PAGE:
Credit, Evaluation, and Funding

Fall semester:

If the student is not enrolled in the field methods class, he/she can enroll in an individualized study (ANTH 452) to receive credit while they work on their research statement, conduct fieldwork, and engage in a literature review. The advisor will determine the student's grade based on the student's commitment to research (both fieldwork and literature review), their regular communication with the advisor, their willingness to revise and resubmit research objectives and bibliographies that need further development, and the overall quality of the research statement.

Spring semester:

Students will be encouraged to complete their honors thesis in conjunction with the capstone seminar. The committee will work with the instructor of ANTH 400 (capstone) to determine whether the thesis merits Honors or Honors with Distinction. The grade for the thesis will be determined by the capstone faculty and factored into the capstone class grade according to the grading scale established by the instructor. Students whose work is not deemed worthy of honors can use their thesis as the final project for the capstone seminar, thus receiving credit for their work. If a student does not want to do their thesis in conjunction with the capstone, they may register for ANTH 472 (Independent Study).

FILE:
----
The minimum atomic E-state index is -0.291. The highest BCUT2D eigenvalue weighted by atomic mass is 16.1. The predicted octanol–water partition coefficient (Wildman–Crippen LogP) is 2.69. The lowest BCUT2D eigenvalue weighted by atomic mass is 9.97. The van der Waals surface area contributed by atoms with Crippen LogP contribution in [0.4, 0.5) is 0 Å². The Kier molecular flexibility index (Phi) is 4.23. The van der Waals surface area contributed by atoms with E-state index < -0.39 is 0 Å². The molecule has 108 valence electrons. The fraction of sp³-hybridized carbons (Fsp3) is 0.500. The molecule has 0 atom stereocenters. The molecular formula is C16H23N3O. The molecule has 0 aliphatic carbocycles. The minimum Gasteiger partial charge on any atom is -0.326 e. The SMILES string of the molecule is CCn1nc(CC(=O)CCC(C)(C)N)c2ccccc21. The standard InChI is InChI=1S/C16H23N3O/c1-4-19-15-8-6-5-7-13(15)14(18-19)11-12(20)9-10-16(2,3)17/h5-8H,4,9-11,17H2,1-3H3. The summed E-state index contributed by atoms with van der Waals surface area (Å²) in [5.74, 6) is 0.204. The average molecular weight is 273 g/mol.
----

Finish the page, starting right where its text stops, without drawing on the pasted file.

Students are encouraged to seek funding from the college to support their research. Two sources of funding are:

  • Funds for Senior Projects and Student Research
    Funding is available from the Provost's Office to support students during their senior year or the summer before their senior year. Up to $500 will be awarded. The faculty advisor must apply for these funds, and decisions are made on a case-by-case basis. Talk to your faculty advisor if you are interested, and see the Provost's webpage for more details.
  • Mellon Funds
    Funding of up to $4,000 will be awarded for living and research expenses for a summer research project. Mellon grants are awarded on a competitive basis after a committee evaluates proposals due in mid-March. The Mellon grants allow students to conduct several weeks of research off-campus, but expect that the student must spend the remainder of the summer in Gettysburg (this is an optimal time to process field-notes and conduct a literature review). Students must work with a faculty advisor who writes a letter of endorsement.